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The worry would be in a patient who has l main coronary stenosis >70% and ejection fraction < 35% .It is a possibility that a 45 year old male who smokes could have has one bout of chest pain when walking up a hill lasting ten minutes relieved by rest 12 hours ago present to his general practitioner or emergency department and asks re advice .Lmain coronary stenosis occurs uncommonly but some studies put it at 3-4 % but in a 45 year old male with high risk >25 % over 5 years of a coronary event - i have not found studies yet .
Like many scenarios in emergency medicine, there are always hypothetical patients to worry about, but it isn't clear how to translate that worry into practice. Thus far, every study of patients with negative troponins has shown no benefit with invasive management. I agree that not all coronary artery disease is the same, and I would love to see those studies broken down into subgroups. Maybe in the future we will find a subgroup - like young patients with left main disease - who would benefit. As of right now, the evidence is against such an approach.The other concern would be the costs and harms of screening for that rare patient, including the direct harms of extra CTs and angios, as well has the false positives that come with this approach.The best I can say right now is that (unlike many of our diagnostic tests) we actually have RCTs looking at CCTA - and they consistently tell us that there is no benefit from using it, so if that hypothetical patient exists, he or she is rare enough not to show up in the studies, or any benefit is balanced by harms to other subgroups.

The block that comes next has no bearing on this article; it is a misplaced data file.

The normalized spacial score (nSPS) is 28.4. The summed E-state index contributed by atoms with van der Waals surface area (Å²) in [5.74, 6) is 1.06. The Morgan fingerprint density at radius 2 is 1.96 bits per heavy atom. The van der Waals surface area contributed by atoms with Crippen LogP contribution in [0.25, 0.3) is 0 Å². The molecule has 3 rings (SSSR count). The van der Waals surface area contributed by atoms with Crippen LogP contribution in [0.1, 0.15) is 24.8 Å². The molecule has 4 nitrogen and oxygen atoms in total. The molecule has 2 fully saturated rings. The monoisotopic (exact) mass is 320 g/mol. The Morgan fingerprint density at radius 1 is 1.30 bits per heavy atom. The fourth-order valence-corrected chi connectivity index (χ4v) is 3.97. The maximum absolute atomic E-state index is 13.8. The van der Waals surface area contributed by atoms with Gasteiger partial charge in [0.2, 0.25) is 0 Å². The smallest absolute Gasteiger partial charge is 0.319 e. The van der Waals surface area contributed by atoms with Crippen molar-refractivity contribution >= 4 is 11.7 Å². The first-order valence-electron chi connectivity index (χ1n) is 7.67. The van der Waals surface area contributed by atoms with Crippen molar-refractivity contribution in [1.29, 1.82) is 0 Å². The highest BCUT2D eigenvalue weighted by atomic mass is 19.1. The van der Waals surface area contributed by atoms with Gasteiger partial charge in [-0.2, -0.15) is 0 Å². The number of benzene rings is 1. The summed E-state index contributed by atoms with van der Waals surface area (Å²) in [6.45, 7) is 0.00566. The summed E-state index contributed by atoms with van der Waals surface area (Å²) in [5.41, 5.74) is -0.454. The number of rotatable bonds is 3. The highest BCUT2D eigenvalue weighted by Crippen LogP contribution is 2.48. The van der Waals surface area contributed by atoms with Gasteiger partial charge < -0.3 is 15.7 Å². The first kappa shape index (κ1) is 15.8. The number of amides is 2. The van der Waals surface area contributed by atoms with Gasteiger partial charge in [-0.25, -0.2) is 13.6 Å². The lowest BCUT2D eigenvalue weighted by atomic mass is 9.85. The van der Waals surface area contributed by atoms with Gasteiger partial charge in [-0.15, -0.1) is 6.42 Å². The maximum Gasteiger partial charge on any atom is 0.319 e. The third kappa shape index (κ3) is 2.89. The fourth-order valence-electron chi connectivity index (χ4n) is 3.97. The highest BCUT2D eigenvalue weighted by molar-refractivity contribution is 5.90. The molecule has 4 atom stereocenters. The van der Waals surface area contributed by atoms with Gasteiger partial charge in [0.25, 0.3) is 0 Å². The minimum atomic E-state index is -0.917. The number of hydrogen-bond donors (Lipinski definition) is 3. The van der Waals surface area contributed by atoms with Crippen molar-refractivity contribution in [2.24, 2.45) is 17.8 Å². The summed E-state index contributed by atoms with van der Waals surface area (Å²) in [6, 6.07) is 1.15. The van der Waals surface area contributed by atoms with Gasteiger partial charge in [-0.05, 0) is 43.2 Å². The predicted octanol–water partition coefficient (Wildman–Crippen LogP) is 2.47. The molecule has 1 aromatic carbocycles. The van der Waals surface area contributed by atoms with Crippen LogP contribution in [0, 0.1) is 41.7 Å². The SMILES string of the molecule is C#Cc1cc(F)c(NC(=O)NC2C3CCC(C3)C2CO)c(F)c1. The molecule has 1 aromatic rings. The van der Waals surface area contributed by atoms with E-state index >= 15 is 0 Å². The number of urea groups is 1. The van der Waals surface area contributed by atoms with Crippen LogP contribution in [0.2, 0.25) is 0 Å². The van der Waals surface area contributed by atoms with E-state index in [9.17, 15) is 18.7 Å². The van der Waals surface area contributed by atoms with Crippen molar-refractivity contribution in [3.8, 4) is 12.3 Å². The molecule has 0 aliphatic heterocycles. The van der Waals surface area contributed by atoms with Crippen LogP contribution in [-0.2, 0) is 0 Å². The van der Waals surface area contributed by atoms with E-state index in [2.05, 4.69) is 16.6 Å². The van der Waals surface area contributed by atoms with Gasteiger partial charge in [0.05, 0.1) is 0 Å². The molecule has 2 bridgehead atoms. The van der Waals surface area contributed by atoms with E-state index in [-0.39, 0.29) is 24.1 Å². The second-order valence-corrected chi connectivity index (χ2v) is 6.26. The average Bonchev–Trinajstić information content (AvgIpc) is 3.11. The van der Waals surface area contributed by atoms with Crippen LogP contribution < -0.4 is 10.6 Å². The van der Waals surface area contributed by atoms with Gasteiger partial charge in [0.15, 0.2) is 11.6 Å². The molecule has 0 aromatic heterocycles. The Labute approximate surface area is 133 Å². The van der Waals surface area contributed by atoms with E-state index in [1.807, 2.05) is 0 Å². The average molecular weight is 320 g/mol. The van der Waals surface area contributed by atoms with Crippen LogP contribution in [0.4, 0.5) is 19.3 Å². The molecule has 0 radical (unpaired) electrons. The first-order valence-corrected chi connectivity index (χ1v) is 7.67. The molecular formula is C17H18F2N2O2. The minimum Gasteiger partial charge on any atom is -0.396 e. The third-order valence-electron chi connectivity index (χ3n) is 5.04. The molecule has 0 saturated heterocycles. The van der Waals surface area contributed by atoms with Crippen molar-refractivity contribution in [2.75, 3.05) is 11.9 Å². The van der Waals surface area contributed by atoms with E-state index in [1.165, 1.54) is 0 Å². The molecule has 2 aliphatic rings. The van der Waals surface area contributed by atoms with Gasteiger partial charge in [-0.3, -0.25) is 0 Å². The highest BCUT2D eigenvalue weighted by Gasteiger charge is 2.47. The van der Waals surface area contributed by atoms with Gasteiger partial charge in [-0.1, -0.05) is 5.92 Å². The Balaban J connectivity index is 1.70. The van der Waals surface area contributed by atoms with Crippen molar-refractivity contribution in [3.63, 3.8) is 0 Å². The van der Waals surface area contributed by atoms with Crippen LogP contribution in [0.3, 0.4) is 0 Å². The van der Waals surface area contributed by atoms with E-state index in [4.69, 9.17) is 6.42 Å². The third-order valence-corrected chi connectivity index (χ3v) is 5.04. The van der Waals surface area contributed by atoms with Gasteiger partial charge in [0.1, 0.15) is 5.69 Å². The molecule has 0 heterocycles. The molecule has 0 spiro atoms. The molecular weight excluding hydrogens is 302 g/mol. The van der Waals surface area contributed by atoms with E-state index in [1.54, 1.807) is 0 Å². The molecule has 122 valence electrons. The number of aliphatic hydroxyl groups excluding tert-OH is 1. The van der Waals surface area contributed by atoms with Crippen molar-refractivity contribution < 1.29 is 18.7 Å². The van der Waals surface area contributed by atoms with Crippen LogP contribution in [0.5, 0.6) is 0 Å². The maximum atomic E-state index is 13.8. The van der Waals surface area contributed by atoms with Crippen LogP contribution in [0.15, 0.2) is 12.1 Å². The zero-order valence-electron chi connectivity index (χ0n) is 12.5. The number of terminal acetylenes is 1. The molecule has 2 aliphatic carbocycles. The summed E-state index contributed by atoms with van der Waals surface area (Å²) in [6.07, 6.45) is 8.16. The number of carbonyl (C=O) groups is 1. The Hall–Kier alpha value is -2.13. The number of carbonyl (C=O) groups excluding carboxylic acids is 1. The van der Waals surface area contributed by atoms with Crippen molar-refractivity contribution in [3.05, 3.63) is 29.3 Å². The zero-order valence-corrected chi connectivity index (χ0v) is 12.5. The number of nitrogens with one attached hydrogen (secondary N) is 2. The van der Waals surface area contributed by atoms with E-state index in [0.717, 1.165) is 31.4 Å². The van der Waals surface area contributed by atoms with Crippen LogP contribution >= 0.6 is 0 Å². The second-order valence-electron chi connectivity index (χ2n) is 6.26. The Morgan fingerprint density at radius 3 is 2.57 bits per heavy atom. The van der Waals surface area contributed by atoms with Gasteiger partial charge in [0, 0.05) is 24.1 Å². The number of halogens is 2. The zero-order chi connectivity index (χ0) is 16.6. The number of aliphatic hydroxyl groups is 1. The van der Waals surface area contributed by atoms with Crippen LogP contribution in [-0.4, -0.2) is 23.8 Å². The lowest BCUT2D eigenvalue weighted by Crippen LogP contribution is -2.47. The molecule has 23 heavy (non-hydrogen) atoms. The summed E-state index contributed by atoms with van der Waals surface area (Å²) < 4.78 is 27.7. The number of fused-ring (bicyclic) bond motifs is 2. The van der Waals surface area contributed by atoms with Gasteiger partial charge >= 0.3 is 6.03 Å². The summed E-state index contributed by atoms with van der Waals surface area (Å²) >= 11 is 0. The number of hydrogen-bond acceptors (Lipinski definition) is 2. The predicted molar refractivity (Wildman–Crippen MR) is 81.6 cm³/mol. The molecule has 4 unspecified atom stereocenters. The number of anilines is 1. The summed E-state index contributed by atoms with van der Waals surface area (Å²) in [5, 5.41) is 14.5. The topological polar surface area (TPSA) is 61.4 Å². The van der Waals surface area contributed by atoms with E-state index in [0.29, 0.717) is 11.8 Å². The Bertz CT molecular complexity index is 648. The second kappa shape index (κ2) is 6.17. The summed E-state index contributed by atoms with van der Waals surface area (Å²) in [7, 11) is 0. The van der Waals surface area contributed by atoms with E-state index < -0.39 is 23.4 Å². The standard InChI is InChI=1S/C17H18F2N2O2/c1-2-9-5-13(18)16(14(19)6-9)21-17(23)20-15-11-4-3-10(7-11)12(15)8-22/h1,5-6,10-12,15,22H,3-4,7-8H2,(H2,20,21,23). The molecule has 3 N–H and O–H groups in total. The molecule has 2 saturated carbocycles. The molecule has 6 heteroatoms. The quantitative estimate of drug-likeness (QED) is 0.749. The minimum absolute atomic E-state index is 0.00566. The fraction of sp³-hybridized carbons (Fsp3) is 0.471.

Left main coronary disease is not hypothetical.A trial has just been published on its management -"PCI V's CABG in the treatment of "Unprotected " Left Main Stenosis The Lancet Jan 02 2020 .1201 patients enrolled from 2008- 2015 in nine Northern European Lands .PCI was inferior to CABG .So there ought to be cases that occur and it would seem worthwhile to research more on .The young middle age male is not getting healthier quite yet .
I do find this very interesting and based on the facts these tests are not all they are cracked up to be. Wish I was living in Canada where I had more medicolegal protection like Justin.
Absolutely - everyone has to work within their own system.In my mind, I think one of the best legal protections is good science. You can't be a lone wolf - but bringing evidence like this to your group can result in changes, both big and small. Good protocols, agreed on by both emergency and cardiology, can really help. You probably won't jump from admitting patients to absolutely no testing (like I am currently doing), but you might at least be able to make smaller changes, like transitioning to more outpatient testing, or at least not testing low risk patients based on something like the HEART score. It's not easy, but its worth it. Best of luck!
What you do matters.